Well, what goes around comes around. Just last week Microsoft honcho Bill Gates was caught lying about Apple, Mac OS X during interviews.
This week, the rebellion strikes back. Apple’s new TV commercials pound Vista with a delightfully barbed wit.
Here’s how it all began. Microsoft launched Vista near the end of January, weeks after Apple’s big news about the
widescreen iPod, uh, the Internet Communictor
, um, the iPhone.
To ensure a rousing sendoff of the long awaited new Windows, Microsoft’s heads, Chairman Bill Gates and CEO Steve Ballmer made the rounds of TV interviews.
In an unexpected show of chutzpah, nearly every interviewer asked Bill Gates questions about the Mac, the iPod, security, and the like. It had to be embarassing for Bill.
At every turn he was asked if Microsoft’s features were simply items already in Mac OS X. Finally, Bill Gates lost his cool to Steven Levy of Newsweek, and simply lied about Windows Vista’s performance compared to the Mac.
We captured a few of the blow by blow, phrase by phrase responses in this article from last week. Wait. There’s more.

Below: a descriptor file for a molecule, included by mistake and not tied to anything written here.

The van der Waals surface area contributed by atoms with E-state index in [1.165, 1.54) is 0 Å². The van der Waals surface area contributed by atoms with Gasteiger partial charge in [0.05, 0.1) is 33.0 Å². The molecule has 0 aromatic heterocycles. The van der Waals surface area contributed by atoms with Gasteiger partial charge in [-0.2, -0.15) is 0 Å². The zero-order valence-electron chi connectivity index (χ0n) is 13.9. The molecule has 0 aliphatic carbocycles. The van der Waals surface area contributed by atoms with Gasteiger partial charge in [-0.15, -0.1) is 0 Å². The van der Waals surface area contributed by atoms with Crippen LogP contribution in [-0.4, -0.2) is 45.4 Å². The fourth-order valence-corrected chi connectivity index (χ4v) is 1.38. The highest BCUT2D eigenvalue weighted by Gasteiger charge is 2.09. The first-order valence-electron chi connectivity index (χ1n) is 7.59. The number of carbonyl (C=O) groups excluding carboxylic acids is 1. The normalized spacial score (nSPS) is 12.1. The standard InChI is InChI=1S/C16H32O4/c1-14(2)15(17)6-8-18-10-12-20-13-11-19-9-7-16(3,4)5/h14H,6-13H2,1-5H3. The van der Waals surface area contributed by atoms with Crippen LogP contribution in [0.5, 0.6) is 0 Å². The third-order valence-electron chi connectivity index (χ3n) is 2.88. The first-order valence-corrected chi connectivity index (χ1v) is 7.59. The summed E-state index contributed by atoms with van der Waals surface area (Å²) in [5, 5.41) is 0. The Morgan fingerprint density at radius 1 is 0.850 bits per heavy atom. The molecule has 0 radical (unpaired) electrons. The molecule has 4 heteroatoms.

This week, Steve Jobs and Apple’s ad agency pulled a nasty tasting rabbit out of the hat in the form of the most biting Mac TV commercial yet; not aimed at just generic PCs, but specifically mentioning Windows Vista.
You see, Vista has this new security technology called Nag. Many onscreen actions which previously required no user response, now receive a pop up “nag screen” which asks the Vista user to “Cancel or Allow.”
Again, and again, and again, the Vista Security Agent standing behind “I’m A PC” asks “Cancel or Allow” to every interchange of communication with the PC.
Frankly, it’s hilarious, and it’s a sweetly timed poke from Apple to Microsoft. Or, is it a poke back from Steve Jobs to Bill Gates, as a taste of revenge for Bill’s lies, as reported in Newsweek.
A QuickTime version of the “Security” TV commercial can be viewed here on the Apple web site.
Whatever the motivation, it looks as if Apple is ready to kick some buns, take some names, and point out a few Windows deficiencies here and there. Judge for yourself. Is Apple pushing the limit? Going too far? Spot on? Share your perspective in the Comments section below.